- Eric Prydz
- Doctor P
- Wolfgang Gartner
- Porter Robinson
“I have to make something that’s never been made before; have to make the best thing that I’ve ever done in my life otherwise it gets stagnant or worse,” says producer/DJ Wolfgang Gartner. Whether or not his progressively more maximilist take on electro-house is your bag or not, you have to respect his exponentially steep rise through the electro-house ranks. And Lord knows, you’ve heard it or about it: flipping Beethoven’s 5th for the 4 am crowd; eight #1 tracks on Beatport; remix/collabs with Britney Spears, Timbaland and Black Eyed Peas; festival-highlight performances at Coachella ‘10 and Electric Daisy Carnival’s ‘10 and ‘11.
Where Joey Youngman, the one-time party kid from San Luis Obispo, CA and another-time househead old soul, has been electro-house’s dark (work) horse, Weekend in America, his debut full-length for Ultra Music, is Wolfgang Gartner becoming dance music’s one-man parallel universe, outpacing electro-house and outdoing himself.
“One of my mantras is that I have a responsibility to advance the genre. If I’m capable of doing something I’ve never done before, I feel like I have to use that ability, because there are not many people who do - or can. I have to push myself real real hard to do it. That’s something that’s really surfaced with this record,” he admits. Gartner’s work ethic is mythical amongst even his most storied contemporaries: Make music all week. Play it out all weekend. His DJ sets - and this speaks to a combination of prolificness, personal taste and a proven track record - are almost entirely made up of edits of his own work. Then again, when you spend 20 hours a day working on music.
“Maybe it’s like an insecurity and not being satisfied listening to it over and over, but I’m constantly asking myself ‘Could it be better?’ It could take me three hours to add this little milisecond sound that nobody but me will ever know is there, but I do it,” Gartner says of his somehow self effacing self confidence. “I get into tweaker mode; I’m just sitting there tweaking for ten hours straight on this sound or that track and putting everything together and coming up with something else.”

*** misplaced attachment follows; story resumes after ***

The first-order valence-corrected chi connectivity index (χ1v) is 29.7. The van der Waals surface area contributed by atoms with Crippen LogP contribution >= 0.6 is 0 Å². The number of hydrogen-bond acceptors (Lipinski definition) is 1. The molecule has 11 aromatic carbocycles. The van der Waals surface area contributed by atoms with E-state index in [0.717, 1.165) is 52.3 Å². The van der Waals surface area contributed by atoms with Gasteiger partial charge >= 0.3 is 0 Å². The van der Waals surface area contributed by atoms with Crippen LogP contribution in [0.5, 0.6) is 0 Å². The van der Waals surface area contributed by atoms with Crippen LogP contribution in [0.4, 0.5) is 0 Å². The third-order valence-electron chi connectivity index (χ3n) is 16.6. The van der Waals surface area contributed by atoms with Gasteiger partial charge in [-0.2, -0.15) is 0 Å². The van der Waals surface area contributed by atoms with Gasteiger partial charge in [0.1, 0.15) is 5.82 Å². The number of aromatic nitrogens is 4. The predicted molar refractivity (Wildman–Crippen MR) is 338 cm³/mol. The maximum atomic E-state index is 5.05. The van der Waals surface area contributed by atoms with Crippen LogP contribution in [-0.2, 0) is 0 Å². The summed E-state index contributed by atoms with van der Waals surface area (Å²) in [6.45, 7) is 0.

Take “Forever,” the menacingly not-what-you’d expect will.i.am collab on Weekend In America. It’s a track that, with its ominous chord progression and middla-nowhere “RIP” shout-out to DJ AM from will, is as unlikely as it is, literally, amazing. “That’s just me sitting with my keyboard and pounding out chord progressions for three days and coming up with a hundred or so and some of them are good and a few of them are great, until finally I get to that one where I can say, ‘This is something I can spend three weeks making into something,'” says Gartner.
He attributes this spike in his equal parts obsessive-compulsive/obsessive-creative disorder in part to his recent move from Austin, TX to Los Angeles. “I had one friend in Austin - who I met for breakfast once every six weeks. I woke, up, went to Starbucks, made music, drove to the airport, flew out, and flew home. My studio was in the master bedroom. With my house in California, it’s in a guest room I decided I want to make the master bedroom for sleeping.”
There are no love songs on Weekend In America, but there is a new love: hip-hop. “Still My Lady” features Omarion, Dipset’s Jim Jones and Cam’ron trade verses on “Circus Freaks,” and Eve brings it on “Get ‘Em” as highlights on the album.
“Rap music is actually all I listen to when I can just listen to music, like in my car. I spend so much time listening to dance music, rap is something I can just enjoy,” Wolfgang Gartner explains. “I’m not trying to do all these collaborations with rappers to be trendy,” he adds. “I reached out to each of them to make sure they were down and understood where I was coming from. I honestly like hip-hop almost as much as I like dance music, so it’s a perfect combination.”